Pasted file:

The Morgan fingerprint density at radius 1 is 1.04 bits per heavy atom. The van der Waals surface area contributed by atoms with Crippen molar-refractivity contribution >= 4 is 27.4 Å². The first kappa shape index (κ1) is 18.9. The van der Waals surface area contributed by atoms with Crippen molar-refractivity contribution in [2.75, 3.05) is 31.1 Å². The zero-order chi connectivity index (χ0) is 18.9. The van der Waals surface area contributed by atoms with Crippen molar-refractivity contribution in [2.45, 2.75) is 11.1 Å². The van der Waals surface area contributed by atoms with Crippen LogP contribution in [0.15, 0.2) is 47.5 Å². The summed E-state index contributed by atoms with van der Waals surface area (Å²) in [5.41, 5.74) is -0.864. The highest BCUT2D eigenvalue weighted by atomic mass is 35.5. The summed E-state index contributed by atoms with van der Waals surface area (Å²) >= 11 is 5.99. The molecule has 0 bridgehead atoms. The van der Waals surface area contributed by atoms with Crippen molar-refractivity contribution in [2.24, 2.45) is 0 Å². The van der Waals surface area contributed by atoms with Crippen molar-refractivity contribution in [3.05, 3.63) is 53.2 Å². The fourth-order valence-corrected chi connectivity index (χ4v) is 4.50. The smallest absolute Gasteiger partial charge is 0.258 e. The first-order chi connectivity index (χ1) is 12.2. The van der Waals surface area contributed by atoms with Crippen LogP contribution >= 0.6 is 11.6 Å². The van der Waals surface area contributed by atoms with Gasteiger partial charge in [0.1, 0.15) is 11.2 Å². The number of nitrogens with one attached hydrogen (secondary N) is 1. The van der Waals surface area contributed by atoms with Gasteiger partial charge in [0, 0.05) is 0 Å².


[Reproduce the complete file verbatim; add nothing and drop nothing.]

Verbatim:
The Morgan fingerprint density at radius 1 is 1.04 bits per heavy atom. The van der Waals surface area contributed by atoms with Crippen molar-refractivity contribution >= 4 is 27.4 Å². The first kappa shape index (κ1) is 18.9. The van der Waals surface area contributed by atoms with Crippen molar-refractivity contribution in [2.75, 3.05) is 31.1 Å². The zero-order chi connectivity index (χ0) is 18.9. The van der Waals surface area contributed by atoms with Crippen molar-refractivity contribution in [2.45, 2.75) is 11.1 Å². The van der Waals surface area contributed by atoms with Crippen LogP contribution in [0.15, 0.2) is 47.5 Å². The summed E-state index contributed by atoms with van der Waals surface area (Å²) in [5.41, 5.74) is -0.864. The highest BCUT2D eigenvalue weighted by atomic mass is 35.5. The summed E-state index contributed by atoms with van der Waals surface area (Å²) >= 11 is 5.99. The molecule has 0 bridgehead atoms. The van der Waals surface area contributed by atoms with Crippen molar-refractivity contribution in [2.24, 2.45) is 0 Å². The van der Waals surface area contributed by atoms with Crippen molar-refractivity contribution in [3.05, 3.63) is 53.2 Å². The fourth-order valence-corrected chi connectivity index (χ4v) is 4.50. The smallest absolute Gasteiger partial charge is 0.258 e. The first-order chi connectivity index (χ1) is 12.2. The van der Waals surface area contributed by atoms with Crippen LogP contribution >= 0.6 is 11.6 Å². The van der Waals surface area contributed by atoms with Gasteiger partial charge in [0.1, 0.15) is 11.2 Å². The number of nitrogens with one attached hydrogen (secondary N) is 1. The van der Waals surface area contributed by atoms with Gasteiger partial charge in [0, 0.05) is 0 Å².